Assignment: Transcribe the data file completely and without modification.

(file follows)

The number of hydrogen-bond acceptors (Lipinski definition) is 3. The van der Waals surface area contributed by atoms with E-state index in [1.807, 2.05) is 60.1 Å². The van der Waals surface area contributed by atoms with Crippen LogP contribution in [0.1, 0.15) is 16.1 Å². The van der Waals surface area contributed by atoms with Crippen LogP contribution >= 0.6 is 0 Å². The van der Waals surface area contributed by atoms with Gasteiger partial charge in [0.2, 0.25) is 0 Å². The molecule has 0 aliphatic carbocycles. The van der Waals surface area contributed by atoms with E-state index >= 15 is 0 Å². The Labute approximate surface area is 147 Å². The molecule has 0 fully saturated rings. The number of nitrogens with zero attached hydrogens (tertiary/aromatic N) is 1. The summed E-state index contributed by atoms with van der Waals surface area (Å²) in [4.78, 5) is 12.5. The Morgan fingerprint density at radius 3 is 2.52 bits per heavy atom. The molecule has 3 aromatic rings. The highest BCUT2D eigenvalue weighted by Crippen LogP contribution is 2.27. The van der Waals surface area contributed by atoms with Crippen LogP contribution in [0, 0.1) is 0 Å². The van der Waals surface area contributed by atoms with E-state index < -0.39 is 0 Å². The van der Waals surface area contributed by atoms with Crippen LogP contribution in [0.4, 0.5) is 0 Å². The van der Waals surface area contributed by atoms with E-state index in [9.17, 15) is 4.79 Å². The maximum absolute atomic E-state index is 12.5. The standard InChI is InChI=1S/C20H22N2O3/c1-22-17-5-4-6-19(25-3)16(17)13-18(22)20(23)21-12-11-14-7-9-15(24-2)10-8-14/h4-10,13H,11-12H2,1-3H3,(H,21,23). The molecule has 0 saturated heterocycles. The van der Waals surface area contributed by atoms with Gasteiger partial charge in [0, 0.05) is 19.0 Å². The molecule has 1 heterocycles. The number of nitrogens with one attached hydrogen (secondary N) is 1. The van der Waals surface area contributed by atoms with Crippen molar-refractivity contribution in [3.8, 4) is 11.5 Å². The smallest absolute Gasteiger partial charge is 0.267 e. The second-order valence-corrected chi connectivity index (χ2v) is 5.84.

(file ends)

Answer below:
The number of hydrogen-bond acceptors (Lipinski definition) is 3. The van der Waals surface area contributed by atoms with E-state index in [1.807, 2.05) is 60.1 Å². The van der Waals surface area contributed by atoms with Crippen LogP contribution in [0.1, 0.15) is 16.1 Å². The van der Waals surface area contributed by atoms with Crippen LogP contribution >= 0.6 is 0 Å². The van der Waals surface area contributed by atoms with Gasteiger partial charge in [0.2, 0.25) is 0 Å². The molecule has 0 aliphatic carbocycles. The van der Waals surface area contributed by atoms with E-state index >= 15 is 0 Å². The Labute approximate surface area is 147 Å². The molecule has 0 fully saturated rings. The number of nitrogens with zero attached hydrogens (tertiary/aromatic N) is 1. The summed E-state index contributed by atoms with van der Waals surface area (Å²) in [4.78, 5) is 12.5. The Morgan fingerprint density at radius 3 is 2.52 bits per heavy atom. The molecule has 3 aromatic rings. The highest BCUT2D eigenvalue weighted by Crippen LogP contribution is 2.27. The van der Waals surface area contributed by atoms with Crippen LogP contribution in [0, 0.1) is 0 Å². The van der Waals surface area contributed by atoms with E-state index < -0.39 is 0 Å². The van der Waals surface area contributed by atoms with Crippen LogP contribution in [0.4, 0.5) is 0 Å². The van der Waals surface area contributed by atoms with E-state index in [9.17, 15) is 4.79 Å². The maximum absolute atomic E-state index is 12.5. The standard InChI is InChI=1S/C20H22N2O3/c1-22-17-5-4-6-19(25-3)16(17)13-18(22)20(23)21-12-11-14-7-9-15(24-2)10-8-14/h4-10,13H,11-12H2,1-3H3,(H,21,23). The molecule has 0 saturated heterocycles. The van der Waals surface area contributed by atoms with Gasteiger partial charge in [0, 0.05) is 19.0 Å². The molecule has 1 heterocycles. The number of nitrogens with one attached hydrogen (secondary N) is 1. The van der Waals surface area contributed by atoms with Crippen molar-refractivity contribution in [3.8, 4) is 11.5 Å². The smallest absolute Gasteiger partial charge is 0.267 e. The second-order valence-corrected chi connectivity index (χ2v) is 5.84.